Lianna Kissinger-Virizlay: How does a new project move from idea to reality? Which comes first, compelling content that doesn’t fit into an existing project, or the idea for a project for which you solicit/seek content?
Katherine: I’m sure every editor at UDP would answer this question slightly differently, by which I mean to say there is no set way for a project to take shape. For financial and other practical reasons, we have a limit of how many projects the presse can commit to in a given year. Once the number of projects for a year has been agreed upon editors “claim” spots and then each editor has complete editorial control over the projects they wish to pursue for those allotted spots. Some editors do solicit content. The last two summers we held open reading periods. One of my recent projects came to us this way, Ernst Herbeck’s Everyone Has A Mouth. This manuscript was actually submitted by translator Gary Sullivan as a full-length collection; Gary and I worked together to reshape that collection into the chapbook UDP published last year.
LKV: To take an example, how do you see 6×6 — both in content and form — contributing to and supporting UDP’s identity as a presse and the publishing world as a whole?
Katherine: Because poets can only appear in the series–which will end with issue 36–once, we are always considering new voices. It’s also one of the only series we read for year round. While we do sometimes publish established poets, more often we select lesser or totally unknown writers. We always seem to be rushing to get the next issue out, which give the project a sort of manic, but infectious, energy. A rotating group of editors and volunteers make editorial decisions. There’s nothing static about 6×6, much like there is nothing static about UDP.
LKV: How is the intention behind 6×6 related to the intention behind the Emergency series? To the Eastern European series?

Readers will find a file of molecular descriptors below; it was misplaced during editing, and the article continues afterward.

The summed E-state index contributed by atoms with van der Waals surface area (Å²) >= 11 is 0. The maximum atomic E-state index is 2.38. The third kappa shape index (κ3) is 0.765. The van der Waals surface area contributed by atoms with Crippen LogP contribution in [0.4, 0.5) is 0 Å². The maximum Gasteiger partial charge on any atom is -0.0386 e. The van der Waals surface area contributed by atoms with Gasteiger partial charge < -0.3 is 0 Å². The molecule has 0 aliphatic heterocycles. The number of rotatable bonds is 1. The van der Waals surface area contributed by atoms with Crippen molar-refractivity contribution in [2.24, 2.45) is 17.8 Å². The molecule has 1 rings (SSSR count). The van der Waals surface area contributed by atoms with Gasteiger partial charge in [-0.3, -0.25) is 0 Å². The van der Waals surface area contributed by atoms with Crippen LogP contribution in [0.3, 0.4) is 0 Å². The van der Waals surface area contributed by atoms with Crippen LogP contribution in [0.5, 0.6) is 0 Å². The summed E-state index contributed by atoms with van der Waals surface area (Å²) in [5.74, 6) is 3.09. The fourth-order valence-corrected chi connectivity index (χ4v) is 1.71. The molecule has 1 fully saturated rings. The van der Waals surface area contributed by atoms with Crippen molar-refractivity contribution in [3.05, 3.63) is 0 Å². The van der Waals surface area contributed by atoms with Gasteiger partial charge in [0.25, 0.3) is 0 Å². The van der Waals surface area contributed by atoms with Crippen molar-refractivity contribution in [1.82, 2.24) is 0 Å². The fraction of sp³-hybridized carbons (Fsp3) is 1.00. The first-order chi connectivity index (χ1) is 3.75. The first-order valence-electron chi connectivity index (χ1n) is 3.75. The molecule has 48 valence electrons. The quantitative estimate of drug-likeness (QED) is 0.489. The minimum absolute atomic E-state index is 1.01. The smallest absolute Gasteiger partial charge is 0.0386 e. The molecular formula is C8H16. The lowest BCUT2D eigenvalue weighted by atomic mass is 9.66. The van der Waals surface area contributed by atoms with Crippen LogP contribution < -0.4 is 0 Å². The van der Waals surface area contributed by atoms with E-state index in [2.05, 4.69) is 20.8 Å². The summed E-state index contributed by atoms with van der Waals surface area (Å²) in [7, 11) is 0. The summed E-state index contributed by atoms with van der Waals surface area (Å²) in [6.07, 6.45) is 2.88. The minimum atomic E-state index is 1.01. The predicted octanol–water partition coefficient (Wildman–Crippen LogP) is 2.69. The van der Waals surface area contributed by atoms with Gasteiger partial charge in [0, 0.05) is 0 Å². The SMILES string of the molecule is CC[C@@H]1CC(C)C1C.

Matvei: They’re not exactly related. Sometimes an Eastern European poet is published in 6×6 and also is published in a chapbook or book in the series. The Emergency series focuses on performance so there’s no real relation to 6×6 which is really only for poetry. I help edit all three series, so maybe that’s the only real connection. As for intention, that’s a big question. I think these projects intend to accomplish very different things, but because they are all UDP projects, they share a general idea of putting out work that needs us to do it.
LKV: How/has the identity of UDP grown with the addition of each project?
Matvei: A great question. It’s an experiment. So it’s really up to our audience to give us an answer to this question. We add things and try new things because we want to keep it interesting for ourselves. But the general “identity” of the press has always been tied to some notion of eclecticism. Personally, I like to think of the role of a publisher as very different from that of a poet, or a performance artist, in that a publisher can put all sorts of genres. A publisher makes sure to reach the natural audience of a book (of poetry or a play for instance) but also cross-over audiences for that work that would be in different disciplines. We hope performance artists will take poetry seriously, find it productive, and vice-versa.
LKV: The idea of expansion immediately begs a question of funding, and part of what makes UDP stand apart is its nonprofit status. Why did UDP seek nonprofit status? What are the benefits of being a nonprofit? Are there drawbacks, and if so, how do you innovate around them?
Matvei: The drawbacks are the paperwork, I suppose, and the constant grant-writing. But the fact is we probably would not be able to publish all the work we publish without non-profit status, donations, and grants. About 60% of our operating budget is made up of sales. That’s actually high for a non-profit. We sought non-profit status to do the things we couldn’t do out-of-pocket.
Katherine: I recently started working for a non-non-profit press as my day job, and this experience has made me grateful that UDP is a non-profit all over again. While there is always the stress associated with raising money, I’ve never had to ask myself “is this project financially viable” before pursuing something I’m passionate about. The drawback is, naturally, that we operate on a very small budget and money is always a concern. I’ve made many trips to random places for things like free paper, or donated alcohol for a party.
LKV: Finally, what single piece of advice would you give to an individual artist wanting to start a press? To a collective of artists?
Katherine: A small press means endless work and like anything else a collective presents its own challenges. Give your time to what you’re passionate about. At UDP we’re all volunteers–none of us would be here if we didn’t believe in what we are doing.
LKV is a Baltimore-bred writer and marketing strategist, currently operating out of Phoenix, AZ.